Story: Heartbreak for Ala. family in wake of 2 twisters

In Ringgold, Georgia, 66-year-old Mary Lou Brown survived a tornado Wednesday night that killed eight people as it rolled over her neighborhood. As she fled down the stairs of her home for protection, a large oak fell onto the wooden roof over her sturdy front porch.

"It's a blessing. My daddy built me this house," said Brown, who began crying. "If I had not had that porch on there, it just would have gone through and I would probably have been killed."

Brown and her neighbors marshaled volunteer chain saw crews to slice up felled trees over the weekend. Parts of Ringgold still lacked power. Police were blocking roads. Residents said opportunistic contractors were on the prowl, and there was a shortage of heavy equipment.

In Alabama, similar scenes played out as residents struggled back to their feet. Alabama Gov. Robert Bentley has dispatched 2,000 National Guard troops around Alabama to help residents and keep the peace. Many blocked off roads or patrolled neighborhoods to keep away gawkers and looters.

Several Alabama National Guard troops helped Carletta Wooley, 27, sift through debris for any of her possessions. Wooley thanked a guardsman who handed her a photo of her 9-year-old son, A.J.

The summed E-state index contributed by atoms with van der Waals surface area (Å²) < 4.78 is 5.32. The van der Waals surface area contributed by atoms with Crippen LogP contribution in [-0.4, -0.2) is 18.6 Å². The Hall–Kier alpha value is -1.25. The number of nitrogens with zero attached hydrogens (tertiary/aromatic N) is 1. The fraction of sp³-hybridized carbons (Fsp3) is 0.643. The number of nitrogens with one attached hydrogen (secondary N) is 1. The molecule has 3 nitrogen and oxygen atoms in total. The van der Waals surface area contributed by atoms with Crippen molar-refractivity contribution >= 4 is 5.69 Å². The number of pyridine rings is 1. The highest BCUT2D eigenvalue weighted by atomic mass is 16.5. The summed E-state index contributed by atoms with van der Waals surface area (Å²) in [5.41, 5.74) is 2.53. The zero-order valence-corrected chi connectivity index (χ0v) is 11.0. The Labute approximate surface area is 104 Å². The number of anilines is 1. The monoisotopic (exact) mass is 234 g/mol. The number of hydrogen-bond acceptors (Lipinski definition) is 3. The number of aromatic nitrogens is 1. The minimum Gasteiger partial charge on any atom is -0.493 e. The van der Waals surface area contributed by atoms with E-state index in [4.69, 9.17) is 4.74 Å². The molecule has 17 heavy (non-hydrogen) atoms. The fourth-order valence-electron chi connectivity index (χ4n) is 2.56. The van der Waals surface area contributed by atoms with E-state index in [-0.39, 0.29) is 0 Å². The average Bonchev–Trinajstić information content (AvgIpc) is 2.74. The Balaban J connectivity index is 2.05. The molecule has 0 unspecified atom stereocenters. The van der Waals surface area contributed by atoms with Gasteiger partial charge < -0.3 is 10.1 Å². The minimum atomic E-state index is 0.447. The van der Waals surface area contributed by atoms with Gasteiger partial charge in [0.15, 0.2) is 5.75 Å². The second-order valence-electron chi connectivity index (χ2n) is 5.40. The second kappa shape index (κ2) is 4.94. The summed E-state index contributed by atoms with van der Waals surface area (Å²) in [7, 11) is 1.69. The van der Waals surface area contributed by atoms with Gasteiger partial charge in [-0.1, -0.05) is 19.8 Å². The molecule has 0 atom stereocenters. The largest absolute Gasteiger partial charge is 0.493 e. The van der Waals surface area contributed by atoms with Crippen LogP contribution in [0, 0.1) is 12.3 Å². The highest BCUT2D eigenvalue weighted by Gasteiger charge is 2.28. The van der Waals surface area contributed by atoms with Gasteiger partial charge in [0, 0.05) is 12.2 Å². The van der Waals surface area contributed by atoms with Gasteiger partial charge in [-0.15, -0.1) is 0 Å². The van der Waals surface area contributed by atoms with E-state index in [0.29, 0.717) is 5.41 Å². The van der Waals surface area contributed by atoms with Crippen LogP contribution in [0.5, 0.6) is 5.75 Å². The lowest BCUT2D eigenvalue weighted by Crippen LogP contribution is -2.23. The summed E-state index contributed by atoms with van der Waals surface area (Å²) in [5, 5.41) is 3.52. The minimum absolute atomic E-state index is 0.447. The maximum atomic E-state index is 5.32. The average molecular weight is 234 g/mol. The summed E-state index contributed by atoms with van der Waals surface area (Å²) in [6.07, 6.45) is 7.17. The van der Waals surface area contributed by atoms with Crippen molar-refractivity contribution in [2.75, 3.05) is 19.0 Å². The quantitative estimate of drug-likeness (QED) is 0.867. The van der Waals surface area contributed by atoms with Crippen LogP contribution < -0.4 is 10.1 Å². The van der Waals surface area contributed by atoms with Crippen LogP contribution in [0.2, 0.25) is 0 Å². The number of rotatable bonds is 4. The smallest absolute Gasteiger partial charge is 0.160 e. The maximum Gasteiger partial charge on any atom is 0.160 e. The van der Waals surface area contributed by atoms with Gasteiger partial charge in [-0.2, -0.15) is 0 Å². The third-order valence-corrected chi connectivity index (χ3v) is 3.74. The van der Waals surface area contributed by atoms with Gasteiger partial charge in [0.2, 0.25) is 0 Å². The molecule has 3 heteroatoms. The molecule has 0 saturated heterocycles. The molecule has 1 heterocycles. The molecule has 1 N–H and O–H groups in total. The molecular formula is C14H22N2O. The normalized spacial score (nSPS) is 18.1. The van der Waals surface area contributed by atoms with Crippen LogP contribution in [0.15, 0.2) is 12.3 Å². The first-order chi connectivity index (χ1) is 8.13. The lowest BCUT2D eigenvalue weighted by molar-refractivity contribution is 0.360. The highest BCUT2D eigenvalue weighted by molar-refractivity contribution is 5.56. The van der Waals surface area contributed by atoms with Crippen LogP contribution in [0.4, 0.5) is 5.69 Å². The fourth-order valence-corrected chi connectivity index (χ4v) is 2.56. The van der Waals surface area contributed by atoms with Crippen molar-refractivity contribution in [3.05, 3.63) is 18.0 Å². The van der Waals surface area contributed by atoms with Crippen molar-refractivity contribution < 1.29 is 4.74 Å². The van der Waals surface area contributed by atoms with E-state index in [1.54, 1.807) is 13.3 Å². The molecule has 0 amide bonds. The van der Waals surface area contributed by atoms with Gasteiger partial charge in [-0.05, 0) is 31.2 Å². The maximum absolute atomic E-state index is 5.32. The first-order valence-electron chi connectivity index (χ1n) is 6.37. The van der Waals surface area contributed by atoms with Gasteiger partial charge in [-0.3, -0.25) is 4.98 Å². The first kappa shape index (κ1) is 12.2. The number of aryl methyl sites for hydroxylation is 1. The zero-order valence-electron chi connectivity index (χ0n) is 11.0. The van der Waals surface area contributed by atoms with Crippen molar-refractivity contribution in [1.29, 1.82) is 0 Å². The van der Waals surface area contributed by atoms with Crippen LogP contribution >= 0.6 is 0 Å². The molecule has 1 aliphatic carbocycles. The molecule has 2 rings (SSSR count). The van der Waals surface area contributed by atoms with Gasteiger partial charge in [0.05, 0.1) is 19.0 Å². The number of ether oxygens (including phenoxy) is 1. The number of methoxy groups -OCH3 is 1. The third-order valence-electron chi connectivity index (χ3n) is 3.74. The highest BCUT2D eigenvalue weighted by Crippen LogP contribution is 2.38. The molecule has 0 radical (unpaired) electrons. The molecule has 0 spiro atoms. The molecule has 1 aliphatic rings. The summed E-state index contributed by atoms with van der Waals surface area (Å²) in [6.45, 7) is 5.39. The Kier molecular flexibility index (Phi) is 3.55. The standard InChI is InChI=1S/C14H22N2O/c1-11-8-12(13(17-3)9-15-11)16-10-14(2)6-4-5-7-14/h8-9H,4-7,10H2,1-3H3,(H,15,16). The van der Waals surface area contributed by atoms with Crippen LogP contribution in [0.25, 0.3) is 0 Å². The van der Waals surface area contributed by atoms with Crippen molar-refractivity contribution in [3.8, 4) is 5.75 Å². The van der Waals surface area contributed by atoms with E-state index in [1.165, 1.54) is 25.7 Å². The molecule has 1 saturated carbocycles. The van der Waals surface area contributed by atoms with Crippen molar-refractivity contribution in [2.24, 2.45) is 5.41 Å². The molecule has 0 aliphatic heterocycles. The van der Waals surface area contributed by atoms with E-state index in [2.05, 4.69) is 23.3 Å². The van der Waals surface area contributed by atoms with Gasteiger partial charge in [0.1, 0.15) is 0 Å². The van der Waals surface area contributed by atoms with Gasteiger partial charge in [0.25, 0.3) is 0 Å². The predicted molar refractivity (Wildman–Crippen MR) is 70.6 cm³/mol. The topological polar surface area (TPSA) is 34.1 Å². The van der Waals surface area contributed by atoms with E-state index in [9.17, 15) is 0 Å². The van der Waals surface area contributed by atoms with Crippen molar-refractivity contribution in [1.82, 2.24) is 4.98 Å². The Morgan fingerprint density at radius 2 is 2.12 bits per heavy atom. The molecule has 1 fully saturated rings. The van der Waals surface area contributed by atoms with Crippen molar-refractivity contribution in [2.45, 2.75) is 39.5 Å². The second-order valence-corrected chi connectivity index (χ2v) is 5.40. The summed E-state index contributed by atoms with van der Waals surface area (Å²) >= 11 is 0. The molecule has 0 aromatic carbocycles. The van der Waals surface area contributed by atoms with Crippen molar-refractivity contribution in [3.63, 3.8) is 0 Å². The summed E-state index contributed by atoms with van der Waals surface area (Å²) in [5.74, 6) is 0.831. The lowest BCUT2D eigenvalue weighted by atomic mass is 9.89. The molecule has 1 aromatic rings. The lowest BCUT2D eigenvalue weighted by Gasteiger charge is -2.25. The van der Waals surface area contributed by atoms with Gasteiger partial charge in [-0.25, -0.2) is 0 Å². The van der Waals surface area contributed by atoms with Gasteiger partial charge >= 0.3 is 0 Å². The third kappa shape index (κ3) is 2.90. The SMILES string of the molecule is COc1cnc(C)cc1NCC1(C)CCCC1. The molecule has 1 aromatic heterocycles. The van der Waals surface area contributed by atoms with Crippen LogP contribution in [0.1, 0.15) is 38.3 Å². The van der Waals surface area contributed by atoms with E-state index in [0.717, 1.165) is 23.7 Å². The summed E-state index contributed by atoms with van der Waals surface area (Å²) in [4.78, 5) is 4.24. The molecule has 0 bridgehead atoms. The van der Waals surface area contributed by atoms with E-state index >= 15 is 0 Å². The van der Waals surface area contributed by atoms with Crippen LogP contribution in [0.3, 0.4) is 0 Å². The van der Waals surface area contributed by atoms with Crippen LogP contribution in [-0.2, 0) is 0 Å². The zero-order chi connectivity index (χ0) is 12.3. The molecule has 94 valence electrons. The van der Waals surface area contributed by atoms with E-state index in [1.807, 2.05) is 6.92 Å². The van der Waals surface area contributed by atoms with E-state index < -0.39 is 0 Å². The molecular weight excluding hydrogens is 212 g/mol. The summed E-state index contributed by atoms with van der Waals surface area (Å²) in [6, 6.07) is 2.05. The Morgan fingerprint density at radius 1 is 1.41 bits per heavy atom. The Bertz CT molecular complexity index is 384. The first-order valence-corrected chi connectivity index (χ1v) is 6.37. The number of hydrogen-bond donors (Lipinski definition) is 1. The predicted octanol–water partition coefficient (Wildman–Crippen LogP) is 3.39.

"I'm going to cry," she said. "It's a great help. They've reached a lot of things I couldn't get to on my own."

Down the street, Kevin Rice wasn't as lucky. He couldn't find anything he owned in the area where his trailer once stood. His family is staying at a motel as long as they can afford it. He's not sure where they'll go after that.

"It's just a hurting feeling," he said. "I don't know what to say."

Staff Sgt. Matthew Burbank said he and two other Guard troops found a tattered American flag in the rubble and flew it from a nearby pole.

As some tried to clear the rubble and sort through belongings, others took on the task of burying the dozens who died in weekend funerals.

But planning funerals was a struggle for many as they dealt with destroyed homes. There were also 35 deaths in Mississippi, 34 in Tennessee, 15 in Georgia, five in Virginia, two in Louisiana and one in Kentucky.

"A few of the families I met with, they've lost everything," said Jason Wyatt, manager of Tuscaloosa Memorial Chapel. "It's hard for me to hold my composure. They don't have clothing or anything."


Bluestein reported from Cordova. Kunzelman reported from Tuscaloosa, Alabama. Associated Press writers Jeffrey Collins in Phil Campbell, Christopher Hawley and Michael Rubinkam in Rainsville, Jay Reeves and John Christofferson in Tuscaloosa, Ray Henry in Ringgold, Georgia, and Emily Wagster Pettus in Jackson, Mississippi, contributed to this report.

Copyright 2011 The Associated Press. All rights reserved. This material may not be published, broadcast, rewritten or redistributed.

Video: Rebuilding, recovery in full swing

  1. Closed captioning of: Rebuilding, recovery in full swing